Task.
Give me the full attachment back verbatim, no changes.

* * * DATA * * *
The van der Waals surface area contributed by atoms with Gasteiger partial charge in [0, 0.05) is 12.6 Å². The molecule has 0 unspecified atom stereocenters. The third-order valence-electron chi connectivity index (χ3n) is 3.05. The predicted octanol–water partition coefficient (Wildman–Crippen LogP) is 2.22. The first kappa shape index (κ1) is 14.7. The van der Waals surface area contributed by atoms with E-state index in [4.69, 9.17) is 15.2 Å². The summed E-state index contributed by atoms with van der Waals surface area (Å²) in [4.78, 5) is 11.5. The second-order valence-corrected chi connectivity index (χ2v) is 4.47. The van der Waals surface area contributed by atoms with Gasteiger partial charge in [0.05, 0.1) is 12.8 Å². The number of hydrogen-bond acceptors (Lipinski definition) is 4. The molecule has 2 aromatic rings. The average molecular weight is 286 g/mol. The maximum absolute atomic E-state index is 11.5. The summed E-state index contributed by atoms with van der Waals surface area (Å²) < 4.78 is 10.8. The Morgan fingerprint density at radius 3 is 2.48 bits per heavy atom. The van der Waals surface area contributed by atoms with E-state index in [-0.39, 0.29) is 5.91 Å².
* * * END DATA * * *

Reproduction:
The van der Waals surface area contributed by atoms with Gasteiger partial charge in [0, 0.05) is 12.6 Å². The molecule has 0 unspecified atom stereocenters. The third-order valence-electron chi connectivity index (χ3n) is 3.05. The predicted octanol–water partition coefficient (Wildman–Crippen LogP) is 2.22. The first kappa shape index (κ1) is 14.7. The van der Waals surface area contributed by atoms with E-state index in [4.69, 9.17) is 15.2 Å². The summed E-state index contributed by atoms with van der Waals surface area (Å²) in [4.78, 5) is 11.5. The second-order valence-corrected chi connectivity index (χ2v) is 4.47. The van der Waals surface area contributed by atoms with Gasteiger partial charge in [0.05, 0.1) is 12.8 Å². The number of hydrogen-bond acceptors (Lipinski definition) is 4. The molecule has 2 aromatic rings. The average molecular weight is 286 g/mol. The maximum absolute atomic E-state index is 11.5. The summed E-state index contributed by atoms with van der Waals surface area (Å²) < 4.78 is 10.8. The Morgan fingerprint density at radius 3 is 2.48 bits per heavy atom. The van der Waals surface area contributed by atoms with E-state index in [-0.39, 0.29) is 5.91 Å².